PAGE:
Due to fortuitous geography, featuring smaller neighbors and gigantic moats, I am quite confident no battalions of Godless Foreigners will come calling anytime soon. Our position is so defensible we could slash our military funding to a fraction of its current level without leaving ourselves open to invasion.

All well and good for pre-20th Century thinking. Safety today requires defensive systems to counter airborne, space and cyber threats, not stone forts along the coasts. Protecting the sea lanes on which we depend for trade requires a modern, state of the art Navy. Protecting our interests and allies around the globe requires offensive systems and mobility. Misbegotten wars do nothing to alter the calculus.


... it is important to understand that the US military is built as an expeditionary foreign policy tool rather than a defensive bulwark against barbarian hordes waiting across the border.

it is built to attack and defend, here and anywhere in the world. However, where and when is a political decision. Essentially, our policy is centered on protecting our national interests here and abroad and honoring our alliances. What if our military resources were only adequate to keeping the barbarians out of New Jersey? What means would we have to deter threats to our interests and to our allies? There are countries out there that would love for us to withdraw our forces to the homeland. Russia. Iran. China. Do we want them calling the shots?

SteveDaPirate
03 Feb 15,, 15:43
JAD_333 My post was in reply to GVChamp although it appears I should have made that more apparent. He had stated the following:


I pay taxes and I vote and I have employer provided healthcare.

What I need:
-Your benevolent overlords "deterred." By deterred, I mean that if there were a conflict between our states, we would crush yours in a matter of days, at almost no caualties. I don't want any of my relatives drafted and if they are, I want them to have enough world-class equipment that they can spit AMRAAMs out of their ass and obliterate entire battaltions of Godless Foreigners. If the Defense Department wants an Orbital Death Cannon and it results in my kids having zero chance of getting killed, the Defense Department is getting TWO Orbital Death Cannons, in case their stupid outsourced IT in Bangalore fucks up the Windows update. Redundancy=good.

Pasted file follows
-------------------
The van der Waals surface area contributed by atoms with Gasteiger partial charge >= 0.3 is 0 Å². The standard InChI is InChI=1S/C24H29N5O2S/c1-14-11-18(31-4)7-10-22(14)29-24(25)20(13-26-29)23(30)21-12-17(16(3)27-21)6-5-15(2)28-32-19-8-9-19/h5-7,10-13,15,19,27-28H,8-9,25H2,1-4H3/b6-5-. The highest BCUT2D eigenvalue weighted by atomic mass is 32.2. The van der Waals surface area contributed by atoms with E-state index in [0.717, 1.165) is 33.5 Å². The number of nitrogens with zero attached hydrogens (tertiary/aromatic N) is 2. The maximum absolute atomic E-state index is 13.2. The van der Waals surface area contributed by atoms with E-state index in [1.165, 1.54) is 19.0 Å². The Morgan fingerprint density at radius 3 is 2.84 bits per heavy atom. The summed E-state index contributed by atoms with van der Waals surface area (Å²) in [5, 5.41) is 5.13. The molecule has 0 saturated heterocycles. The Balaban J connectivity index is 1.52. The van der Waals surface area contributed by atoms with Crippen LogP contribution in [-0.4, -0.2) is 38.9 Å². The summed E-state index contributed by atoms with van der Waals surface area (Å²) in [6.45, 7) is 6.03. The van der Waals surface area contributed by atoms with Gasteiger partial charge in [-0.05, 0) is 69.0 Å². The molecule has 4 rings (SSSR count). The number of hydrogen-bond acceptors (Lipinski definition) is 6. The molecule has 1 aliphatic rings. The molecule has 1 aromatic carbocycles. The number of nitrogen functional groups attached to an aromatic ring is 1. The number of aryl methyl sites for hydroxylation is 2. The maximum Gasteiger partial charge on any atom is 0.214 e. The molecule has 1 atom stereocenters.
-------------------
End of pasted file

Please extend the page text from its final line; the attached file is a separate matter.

What I don't need:
-Medicaid, see above "Employer Provided Healthcare"

Relevant:
-I pay taxes
-I vote


That is where I was getting references to Orbital Death Rays and open DOD checkbooks at the expense of social safety nets.

My argument is that due to the US's geography we are somewhat unique in how marginal our risk for invasion is. Neither of our neighbors poses a threat since Mexico is hovering on the brink of internal stability and Canada has fewer people than California.

This allows us to build a military that mostly eschews the traditional role of fortifying the homeland to prevent the neighbors from biting off a chunk of territory. Instead the US military can focus on an expeditionary role that allows us to project power and carry out our foreign policy.

Our homeland's fortuitous geographical position, an armed populace, and nukes take care of most of the existential threats countries tend to face. That frees up most of the military to take care of lower tier threats like terrorism, cyber threats, and protecting sea lanes and alliances.